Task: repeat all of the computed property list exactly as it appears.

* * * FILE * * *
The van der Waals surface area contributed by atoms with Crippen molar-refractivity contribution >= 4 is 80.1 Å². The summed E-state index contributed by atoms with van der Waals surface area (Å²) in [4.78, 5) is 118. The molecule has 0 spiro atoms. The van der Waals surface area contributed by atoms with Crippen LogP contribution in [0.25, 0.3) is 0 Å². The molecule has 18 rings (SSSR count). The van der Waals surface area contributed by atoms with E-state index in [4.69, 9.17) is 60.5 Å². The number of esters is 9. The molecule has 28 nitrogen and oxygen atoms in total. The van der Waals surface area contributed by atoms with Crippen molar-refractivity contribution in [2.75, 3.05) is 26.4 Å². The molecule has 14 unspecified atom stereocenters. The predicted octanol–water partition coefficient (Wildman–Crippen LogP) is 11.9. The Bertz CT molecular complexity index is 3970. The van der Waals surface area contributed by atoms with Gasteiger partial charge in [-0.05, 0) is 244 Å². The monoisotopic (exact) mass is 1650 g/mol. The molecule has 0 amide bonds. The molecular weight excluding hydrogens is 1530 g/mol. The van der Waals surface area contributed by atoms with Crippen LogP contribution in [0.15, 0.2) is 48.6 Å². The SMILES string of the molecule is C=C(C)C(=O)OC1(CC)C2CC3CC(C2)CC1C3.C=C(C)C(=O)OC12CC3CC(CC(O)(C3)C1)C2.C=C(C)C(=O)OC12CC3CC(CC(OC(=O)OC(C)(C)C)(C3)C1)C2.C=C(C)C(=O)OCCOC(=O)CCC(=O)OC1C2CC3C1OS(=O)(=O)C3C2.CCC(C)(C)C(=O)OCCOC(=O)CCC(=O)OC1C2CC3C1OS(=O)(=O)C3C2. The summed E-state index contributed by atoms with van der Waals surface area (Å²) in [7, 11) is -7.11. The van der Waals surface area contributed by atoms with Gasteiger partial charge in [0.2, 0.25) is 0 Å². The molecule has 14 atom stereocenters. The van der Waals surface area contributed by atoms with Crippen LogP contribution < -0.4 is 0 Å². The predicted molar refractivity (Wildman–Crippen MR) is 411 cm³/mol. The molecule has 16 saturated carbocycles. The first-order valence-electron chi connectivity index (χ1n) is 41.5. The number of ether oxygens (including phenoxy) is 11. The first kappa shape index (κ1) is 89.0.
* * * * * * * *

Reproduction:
The van der Waals surface area contributed by atoms with Crippen molar-refractivity contribution >= 4 is 80.1 Å². The summed E-state index contributed by atoms with van der Waals surface area (Å²) in [4.78, 5) is 118. The molecule has 0 spiro atoms. The van der Waals surface area contributed by atoms with Crippen LogP contribution in [0.25, 0.3) is 0 Å². The molecule has 18 rings (SSSR count). The van der Waals surface area contributed by atoms with E-state index in [4.69, 9.17) is 60.5 Å². The number of esters is 9. The molecule has 28 nitrogen and oxygen atoms in total. The van der Waals surface area contributed by atoms with Crippen molar-refractivity contribution in [2.75, 3.05) is 26.4 Å². The molecule has 14 unspecified atom stereocenters. The predicted octanol–water partition coefficient (Wildman–Crippen LogP) is 11.9. The Bertz CT molecular complexity index is 3970. The van der Waals surface area contributed by atoms with Gasteiger partial charge in [-0.05, 0) is 244 Å². The monoisotopic (exact) mass is 1650 g/mol. The molecule has 0 amide bonds. The molecular weight excluding hydrogens is 1530 g/mol. The van der Waals surface area contributed by atoms with Crippen LogP contribution in [0.15, 0.2) is 48.6 Å². The SMILES string of the molecule is C=C(C)C(=O)OC1(CC)C2CC3CC(C2)CC1C3.C=C(C)C(=O)OC12CC3CC(CC(O)(C3)C1)C2.C=C(C)C(=O)OC12CC3CC(CC(OC(=O)OC(C)(C)C)(C3)C1)C2.C=C(C)C(=O)OCCOC(=O)CCC(=O)OC1C2CC3C1OS(=O)(=O)C3C2.CCC(C)(C)C(=O)OCCOC(=O)CCC(=O)OC1C2CC3C1OS(=O)(=O)C3C2. The summed E-state index contributed by atoms with van der Waals surface area (Å²) in [7, 11) is -7.11. The van der Waals surface area contributed by atoms with Gasteiger partial charge in [0.2, 0.25) is 0 Å². The molecule has 14 atom stereocenters. The van der Waals surface area contributed by atoms with Crippen LogP contribution < -0.4 is 0 Å². The predicted molar refractivity (Wildman–Crippen MR) is 411 cm³/mol. The molecule has 16 saturated carbocycles. The first-order valence-electron chi connectivity index (χ1n) is 41.5. The number of ether oxygens (including phenoxy) is 11. The first kappa shape index (κ1) is 89.0.